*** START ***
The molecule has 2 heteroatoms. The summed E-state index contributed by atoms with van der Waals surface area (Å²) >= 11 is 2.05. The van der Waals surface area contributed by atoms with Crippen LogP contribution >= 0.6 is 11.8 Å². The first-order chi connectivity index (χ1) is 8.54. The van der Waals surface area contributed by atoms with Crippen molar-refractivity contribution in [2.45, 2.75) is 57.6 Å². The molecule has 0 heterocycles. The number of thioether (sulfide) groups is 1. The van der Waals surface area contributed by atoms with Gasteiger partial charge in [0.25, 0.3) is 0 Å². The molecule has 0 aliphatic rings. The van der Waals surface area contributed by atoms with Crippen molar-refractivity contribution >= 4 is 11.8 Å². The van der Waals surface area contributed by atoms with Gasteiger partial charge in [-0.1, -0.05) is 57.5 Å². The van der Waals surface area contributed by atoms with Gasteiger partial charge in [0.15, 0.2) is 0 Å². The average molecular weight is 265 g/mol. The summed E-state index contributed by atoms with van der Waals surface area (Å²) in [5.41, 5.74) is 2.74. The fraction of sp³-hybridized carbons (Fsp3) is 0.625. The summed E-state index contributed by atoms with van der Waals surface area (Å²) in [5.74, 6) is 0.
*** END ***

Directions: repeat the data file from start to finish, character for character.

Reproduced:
The molecule has 2 heteroatoms. The summed E-state index contributed by atoms with van der Waals surface area (Å²) >= 11 is 2.05. The van der Waals surface area contributed by atoms with Crippen LogP contribution >= 0.6 is 11.8 Å². The first-order chi connectivity index (χ1) is 8.54. The van der Waals surface area contributed by atoms with Crippen molar-refractivity contribution in [2.45, 2.75) is 57.6 Å². The molecule has 0 heterocycles. The number of thioether (sulfide) groups is 1. The van der Waals surface area contributed by atoms with Gasteiger partial charge in [0.25, 0.3) is 0 Å². The molecule has 0 aliphatic rings. The van der Waals surface area contributed by atoms with Crippen molar-refractivity contribution >= 4 is 11.8 Å². The van der Waals surface area contributed by atoms with Gasteiger partial charge in [-0.1, -0.05) is 57.5 Å². The van der Waals surface area contributed by atoms with Gasteiger partial charge in [0.15, 0.2) is 0 Å². The average molecular weight is 265 g/mol. The summed E-state index contributed by atoms with van der Waals surface area (Å²) in [5.41, 5.74) is 2.74. The fraction of sp³-hybridized carbons (Fsp3) is 0.625. The summed E-state index contributed by atoms with van der Waals surface area (Å²) in [5.74, 6) is 0.